Before 1998, Issayas had feared less a threat from Ethiopia than he worried from the unity Eritreans. Long before the Badme War, for Issayas, delineating the Eritrean border with Ethiopia was not an urgent matter, but forging his comfort zone, thus doctoring up the Eritrean regions, was.
The Formation of New Regions and New Boundaries
During its incumbency in the past 11 years, when Eritreans begged the PFDJ to implement the universally accepted, successfully implemented by many countries for hundreds of years, the elementary right for any human being, the prerequisite to democracy, the primary demand of Eritreans, yes, freedom of the press and freedom of expression, it dillydallied and has been doing so to this date. So, while this is its track record, can we assume that in 1994, it had comprehensive research to re-tailor the Eritrean map? And if there ever was research, who did it, and how was it conducted? Where are the documents?
Was the new map formulated to make the lives of Eritreans easier or more complicated than it was? What really was behind the decree?
When did the PFDJ find out that Eritreans were suffering from regionalism? Right after independence? Who is a regionalist, and how was it determined?
How was the survey conducted? What were the questionnaires? Who prepared them? Was the issue discussed and approved by the “National Assembly”? What percent of Eritreans were found to be regionalists?
Have Eritreans benefitted from the new map? Is there data that supports it? In what way? Have Eritreans complained about the decree, and were they allowed to complain?
What’s Wrong With the New Map?
Firstly, Eritreans did not demand such a change to happen. Eritreans did not have a say in it. Secondly, the new map, forged with such urgency, considers no topographical, transportation facilities, economic, or public office proximity. It does not consider the rights of the communities affected by the change. For example: In the old regions, a person from Mekerka, Anseba, had to travel all the way to Asmara for a public office. As the reader might have guessed, it was a long and costly trip for that individual to travel to Asmara. But the new map is even more inconvenient and costlier in terms of money and time for everyone involved. Under the new map, the comfort zone of Issayas, the person is punished twice – he has to take a bus to Asmara, then take another bus to Keren. Now, where is the logic, and where is the common sense?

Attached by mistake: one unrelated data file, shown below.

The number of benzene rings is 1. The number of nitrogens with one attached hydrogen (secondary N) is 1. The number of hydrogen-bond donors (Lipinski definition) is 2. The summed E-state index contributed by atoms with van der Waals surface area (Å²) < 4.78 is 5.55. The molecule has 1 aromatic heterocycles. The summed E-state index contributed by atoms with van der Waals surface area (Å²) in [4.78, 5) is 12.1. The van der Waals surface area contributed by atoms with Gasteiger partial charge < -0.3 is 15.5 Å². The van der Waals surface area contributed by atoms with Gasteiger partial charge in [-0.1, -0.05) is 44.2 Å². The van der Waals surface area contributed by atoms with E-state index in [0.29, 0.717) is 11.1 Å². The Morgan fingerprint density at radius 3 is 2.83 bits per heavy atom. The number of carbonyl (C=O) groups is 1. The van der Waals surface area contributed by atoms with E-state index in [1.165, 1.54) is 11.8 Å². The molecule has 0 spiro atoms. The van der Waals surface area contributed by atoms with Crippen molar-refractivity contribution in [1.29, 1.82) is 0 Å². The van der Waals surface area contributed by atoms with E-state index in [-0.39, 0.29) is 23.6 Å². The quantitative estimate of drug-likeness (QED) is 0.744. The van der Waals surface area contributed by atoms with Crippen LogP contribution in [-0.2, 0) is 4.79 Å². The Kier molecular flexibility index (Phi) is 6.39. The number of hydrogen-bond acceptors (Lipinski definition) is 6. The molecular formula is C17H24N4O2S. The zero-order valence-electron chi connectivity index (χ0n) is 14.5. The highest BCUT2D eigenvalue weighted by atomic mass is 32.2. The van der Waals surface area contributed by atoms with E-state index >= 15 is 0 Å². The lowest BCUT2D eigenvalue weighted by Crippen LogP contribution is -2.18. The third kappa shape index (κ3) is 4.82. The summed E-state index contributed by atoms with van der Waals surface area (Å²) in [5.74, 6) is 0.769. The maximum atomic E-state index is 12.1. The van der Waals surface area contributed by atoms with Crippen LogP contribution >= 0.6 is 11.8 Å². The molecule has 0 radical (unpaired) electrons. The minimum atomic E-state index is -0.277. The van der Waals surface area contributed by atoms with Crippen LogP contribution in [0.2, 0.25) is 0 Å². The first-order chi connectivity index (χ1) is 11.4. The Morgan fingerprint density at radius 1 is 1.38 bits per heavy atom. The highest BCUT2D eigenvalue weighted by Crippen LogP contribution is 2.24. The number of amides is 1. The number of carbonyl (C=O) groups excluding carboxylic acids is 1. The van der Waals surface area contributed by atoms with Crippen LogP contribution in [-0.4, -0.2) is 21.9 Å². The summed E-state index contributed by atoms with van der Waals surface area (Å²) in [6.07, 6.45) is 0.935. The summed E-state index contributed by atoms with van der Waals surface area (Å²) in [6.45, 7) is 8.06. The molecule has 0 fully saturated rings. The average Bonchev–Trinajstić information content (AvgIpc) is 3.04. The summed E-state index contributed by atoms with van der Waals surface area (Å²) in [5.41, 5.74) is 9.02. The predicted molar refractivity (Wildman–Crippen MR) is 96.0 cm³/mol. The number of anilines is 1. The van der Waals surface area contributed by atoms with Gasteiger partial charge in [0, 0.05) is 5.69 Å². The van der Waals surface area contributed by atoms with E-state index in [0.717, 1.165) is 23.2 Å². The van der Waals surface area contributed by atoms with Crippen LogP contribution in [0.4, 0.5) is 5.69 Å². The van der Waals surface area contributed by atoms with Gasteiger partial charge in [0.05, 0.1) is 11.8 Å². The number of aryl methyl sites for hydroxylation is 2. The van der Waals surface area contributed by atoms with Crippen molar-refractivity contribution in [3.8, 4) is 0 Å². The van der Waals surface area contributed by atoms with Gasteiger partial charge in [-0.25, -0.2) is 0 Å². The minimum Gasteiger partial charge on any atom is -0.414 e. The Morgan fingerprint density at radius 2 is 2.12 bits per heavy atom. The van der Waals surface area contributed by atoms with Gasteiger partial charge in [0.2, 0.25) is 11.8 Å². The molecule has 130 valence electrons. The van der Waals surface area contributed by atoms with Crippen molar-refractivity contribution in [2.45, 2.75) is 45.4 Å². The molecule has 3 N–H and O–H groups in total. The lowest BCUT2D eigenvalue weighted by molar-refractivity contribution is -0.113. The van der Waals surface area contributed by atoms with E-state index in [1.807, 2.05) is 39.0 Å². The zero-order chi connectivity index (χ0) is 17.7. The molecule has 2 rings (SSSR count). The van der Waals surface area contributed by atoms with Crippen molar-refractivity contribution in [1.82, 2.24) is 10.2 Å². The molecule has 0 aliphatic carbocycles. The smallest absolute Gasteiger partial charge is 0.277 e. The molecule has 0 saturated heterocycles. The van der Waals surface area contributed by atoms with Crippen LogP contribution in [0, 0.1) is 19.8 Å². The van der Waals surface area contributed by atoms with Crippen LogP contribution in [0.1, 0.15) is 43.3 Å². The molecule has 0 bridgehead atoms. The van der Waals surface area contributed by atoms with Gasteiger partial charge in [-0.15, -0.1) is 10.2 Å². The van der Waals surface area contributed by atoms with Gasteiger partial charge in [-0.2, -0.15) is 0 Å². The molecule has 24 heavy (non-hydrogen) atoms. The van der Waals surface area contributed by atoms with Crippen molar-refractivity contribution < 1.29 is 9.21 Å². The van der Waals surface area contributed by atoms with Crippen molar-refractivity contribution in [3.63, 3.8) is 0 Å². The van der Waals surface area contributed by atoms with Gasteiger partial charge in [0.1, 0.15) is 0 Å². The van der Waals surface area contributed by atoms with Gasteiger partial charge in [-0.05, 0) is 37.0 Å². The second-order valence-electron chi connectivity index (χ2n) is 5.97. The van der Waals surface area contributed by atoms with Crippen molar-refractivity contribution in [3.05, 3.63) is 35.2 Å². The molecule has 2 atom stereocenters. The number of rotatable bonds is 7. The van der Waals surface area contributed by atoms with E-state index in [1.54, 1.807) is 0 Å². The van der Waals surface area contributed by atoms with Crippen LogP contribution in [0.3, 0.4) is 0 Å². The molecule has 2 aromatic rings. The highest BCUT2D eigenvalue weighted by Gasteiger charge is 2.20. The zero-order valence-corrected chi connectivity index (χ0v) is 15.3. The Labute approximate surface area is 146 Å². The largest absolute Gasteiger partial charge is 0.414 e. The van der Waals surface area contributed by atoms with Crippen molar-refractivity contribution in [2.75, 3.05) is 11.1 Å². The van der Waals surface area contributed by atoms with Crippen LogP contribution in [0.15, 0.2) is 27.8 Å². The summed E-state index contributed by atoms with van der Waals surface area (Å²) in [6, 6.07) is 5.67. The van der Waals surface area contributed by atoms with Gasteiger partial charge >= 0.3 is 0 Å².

Similarly, in the past, a person from Shumezana might have complained about the distance he had to travel to Adi Keih. Still, under the new map, the comfort zone of Issayas, he will have to travel to Adi Keih and then take another bus to Mendefera on the rugged dirt road if he is lucky. Worse, he will likely have to travel to Asmara and take another bus to Mendefera. And so do many Eritreans in all parts of Eritrea who have to endure this injustice. Again, where is the logic, and where is the common sense?
All Eritrean regions were the pride of all Eritreans in general, and each was the pride of its inhabitants. Now, the PFDJ wants us to believe the old Eritrean regions had a stigma attached to them that Eritreans should be ashamed of. Was it, or is it a shame to be a Serewotai, Denkelay, Semharay, Barkawi, senHitai, Akeleguzetai, “wodi gash” … is it?
I believe Eritreans should be proud of their background, and no one should attach a negative stigma to their environment.
I see Americans proudly introduce themselves as Texans, Southerners, etc., and those who present themselves as such are not lesser Americans than those who do not. Similarly, there is no reason why Eritreans should be ashamed of their backgrounds or where they came from.
I am opposed to the decree as a matter of principle. For these reasons, I propose to the post-Issayas Eritrea to revert Issayas’s actions to what it was. Having said that, if there is a request by all Eritreans to make changes to the map, after consulting with the public, after consulting with the communities and villages that are to be directly affected by the decision, I believe that a democratically elected constitutional government can make some thought-out changes to the eternal map. But until then, I am a Hamasienay and will remain a proud Hamasienay.
There is no stigma to being a Denkelay, Serewotai, Bazawi, Jebertay, Ga’asotai, Bilenai, SenHitai, Ansebetai, or Asfedetai, so let freedom ring in all regions, families, and religions of Eritrea, and let all Eritreans have a say in everything that affects them positively or negatively. No government should rule Eritreans with decrees.
In conclusion, all of you Eritreans opposed to the decree, go ahead and identify yourself any way you want, and if anyone calls you a regionalist, tell him to go back to where he came from. All Eritreans are as beautiful as one another, and no one should have them believe that they have backgrounds to be ashamed of.
Next, in part 21, I will comment on why the PFDJ imposed its flag on Eritrea and the need to restore the Eritrean flag, which symbolized unity for all Eritreans. Will also discuss why a true-multi party system is a must-have for Eritrea. Also, the need for all political parties to drop their old names and prohibit parties from including terms that connote violence or militancy, etc., in their names.